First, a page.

For most of my life, I have been a romantic about Christmas. I don’t mean in the Currier and Ives or Thomas Kinkade sense; I mean in the sense that I always wanted Christmas to be a certain way. I worked at creating the perfect Christmas—decorating early in December, preparing an Advent Calendar and Advent wreath, reading Christmas books and listening to Christmas music from the day after Thanksgiving. I wrote cards, or a Christmas letter, to dozens of relatives and friends. I packed Christmas boxes for faraway family members. Nearly every year since I was a first-year student at Houghton, I have read the book of Isaiah during Advent—and, most years, W.H. Auden’s For the Time Being: A Christmas Oratorio. As a longtime faculty member, I got my grading done so that I was not preoccupied with work during Christmas break. And, on Christmas Eve, I listened to Handel’s Messiah with my father. Most of all, I wanted nothing messy or painful to intrude on the beauty of Christmas.
Only recently have I realized that I had it all—or mostly—wrong. I still like Christmas books—especially those written for children—and I still like Christmas music—especially Mahalia Jackson and Jessye Norman. I still read Isaiah and W.H. Auden. I still decorate and write cards and pack boxes. But something is changing: I am no longer trying to control Christmas.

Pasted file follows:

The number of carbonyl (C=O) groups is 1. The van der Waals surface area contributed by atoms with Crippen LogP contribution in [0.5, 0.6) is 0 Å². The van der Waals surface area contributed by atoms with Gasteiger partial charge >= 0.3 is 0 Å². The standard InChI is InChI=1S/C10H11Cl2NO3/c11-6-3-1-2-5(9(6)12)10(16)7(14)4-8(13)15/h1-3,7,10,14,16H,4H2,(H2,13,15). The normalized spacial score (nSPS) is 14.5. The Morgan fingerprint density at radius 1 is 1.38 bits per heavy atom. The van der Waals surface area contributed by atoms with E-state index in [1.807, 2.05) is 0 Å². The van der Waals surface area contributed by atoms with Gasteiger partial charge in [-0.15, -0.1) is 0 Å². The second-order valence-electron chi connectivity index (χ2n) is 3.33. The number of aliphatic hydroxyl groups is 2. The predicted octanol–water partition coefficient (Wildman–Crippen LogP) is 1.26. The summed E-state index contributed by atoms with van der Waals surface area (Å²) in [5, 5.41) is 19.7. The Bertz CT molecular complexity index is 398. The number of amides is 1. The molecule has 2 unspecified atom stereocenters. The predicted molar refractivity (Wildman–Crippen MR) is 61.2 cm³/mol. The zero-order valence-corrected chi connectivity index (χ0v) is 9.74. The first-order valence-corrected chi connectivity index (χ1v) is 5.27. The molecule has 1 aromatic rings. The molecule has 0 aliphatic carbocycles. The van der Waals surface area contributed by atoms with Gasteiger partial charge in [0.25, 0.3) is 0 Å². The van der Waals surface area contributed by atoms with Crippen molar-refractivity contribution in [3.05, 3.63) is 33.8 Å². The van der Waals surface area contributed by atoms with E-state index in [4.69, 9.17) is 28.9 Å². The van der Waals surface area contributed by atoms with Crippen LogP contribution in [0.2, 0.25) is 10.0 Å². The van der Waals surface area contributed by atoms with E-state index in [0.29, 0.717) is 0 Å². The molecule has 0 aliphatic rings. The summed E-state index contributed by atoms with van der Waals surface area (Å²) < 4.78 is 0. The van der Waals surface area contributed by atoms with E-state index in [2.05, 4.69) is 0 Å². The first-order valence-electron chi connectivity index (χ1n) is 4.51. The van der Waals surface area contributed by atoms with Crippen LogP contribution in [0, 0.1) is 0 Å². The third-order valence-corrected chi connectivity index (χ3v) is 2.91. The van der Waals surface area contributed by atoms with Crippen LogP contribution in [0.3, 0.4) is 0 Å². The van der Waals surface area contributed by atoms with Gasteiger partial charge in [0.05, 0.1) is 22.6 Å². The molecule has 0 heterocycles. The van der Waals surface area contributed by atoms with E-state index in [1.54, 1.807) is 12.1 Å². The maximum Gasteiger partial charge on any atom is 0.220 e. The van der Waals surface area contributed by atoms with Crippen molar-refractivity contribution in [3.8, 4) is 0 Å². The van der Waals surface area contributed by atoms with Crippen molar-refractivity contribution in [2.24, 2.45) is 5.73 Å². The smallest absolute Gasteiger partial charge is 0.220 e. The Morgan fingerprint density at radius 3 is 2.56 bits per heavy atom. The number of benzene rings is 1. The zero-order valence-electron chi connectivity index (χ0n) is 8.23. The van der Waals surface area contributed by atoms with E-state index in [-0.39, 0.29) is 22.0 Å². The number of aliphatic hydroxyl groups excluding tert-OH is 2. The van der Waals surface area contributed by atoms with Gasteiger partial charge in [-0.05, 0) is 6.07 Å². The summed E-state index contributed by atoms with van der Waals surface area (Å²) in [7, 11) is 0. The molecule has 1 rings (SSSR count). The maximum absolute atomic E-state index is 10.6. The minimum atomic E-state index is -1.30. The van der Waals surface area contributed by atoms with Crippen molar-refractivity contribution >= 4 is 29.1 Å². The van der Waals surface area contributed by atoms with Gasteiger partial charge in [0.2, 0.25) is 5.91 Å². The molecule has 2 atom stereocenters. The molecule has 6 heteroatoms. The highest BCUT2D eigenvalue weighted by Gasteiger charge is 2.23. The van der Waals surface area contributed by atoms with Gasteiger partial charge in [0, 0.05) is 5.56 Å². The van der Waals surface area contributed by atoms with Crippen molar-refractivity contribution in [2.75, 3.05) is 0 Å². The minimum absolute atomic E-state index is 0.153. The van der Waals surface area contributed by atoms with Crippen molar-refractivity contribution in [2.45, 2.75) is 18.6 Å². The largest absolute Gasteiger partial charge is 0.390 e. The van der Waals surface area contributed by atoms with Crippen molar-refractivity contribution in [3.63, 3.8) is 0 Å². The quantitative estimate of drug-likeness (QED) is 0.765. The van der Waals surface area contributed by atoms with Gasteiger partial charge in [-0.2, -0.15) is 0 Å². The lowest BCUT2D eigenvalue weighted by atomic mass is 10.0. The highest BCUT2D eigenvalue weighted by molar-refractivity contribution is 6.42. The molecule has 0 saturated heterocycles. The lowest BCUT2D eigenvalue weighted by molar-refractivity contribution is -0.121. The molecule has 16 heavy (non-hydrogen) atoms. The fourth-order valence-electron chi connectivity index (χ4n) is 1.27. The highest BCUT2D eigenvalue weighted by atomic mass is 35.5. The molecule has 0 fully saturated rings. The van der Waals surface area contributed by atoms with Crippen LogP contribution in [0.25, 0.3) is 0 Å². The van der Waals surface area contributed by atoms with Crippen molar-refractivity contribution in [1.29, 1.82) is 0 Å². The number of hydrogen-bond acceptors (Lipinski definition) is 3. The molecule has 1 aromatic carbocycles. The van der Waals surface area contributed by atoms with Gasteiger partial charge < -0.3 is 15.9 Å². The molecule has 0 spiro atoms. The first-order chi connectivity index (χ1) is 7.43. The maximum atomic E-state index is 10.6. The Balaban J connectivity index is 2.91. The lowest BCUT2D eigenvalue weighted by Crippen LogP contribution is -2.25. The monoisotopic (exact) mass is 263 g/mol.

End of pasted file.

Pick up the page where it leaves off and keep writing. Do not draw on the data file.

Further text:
It did not happen all at once. The change started when circumstances meant that I could not be with my family for Christmas itself. Becoming a full-time administrator meant that there was no clean break from work. And, in this season of my life, I am confronting issues that I cannot fix—no matter how hard I try. They will not move out of the way this year to make room for an idealized vision of Christmas.
This past weekend, we had to drive from Pittsburgh to Rochester to retrieve the car that we had left at the Rochester Airport. (It was one of those crazy travel adventures that only a close friend would care to hear about!) The point is that, in the midst of this unscheduled adventure, Christmas came to me. I had invited it to come—to be sure—by the preparations. But it came on its own—the settled confidence that the message the angels gave to the shepherds is for me too. Unto you a child is born—yes, you, in this December of 2016—yes, you, with the particular challenges of your life, the challenges of your work, the challenges of your country, the challenges of your world. The Word has become flesh and come to live among us. God is with us—and will be with us—not only in this Christmas season but in every day of the New Year.
May Christmas come to you too this year in the ways you most need.
Shirley A. Mullen, Class of 1976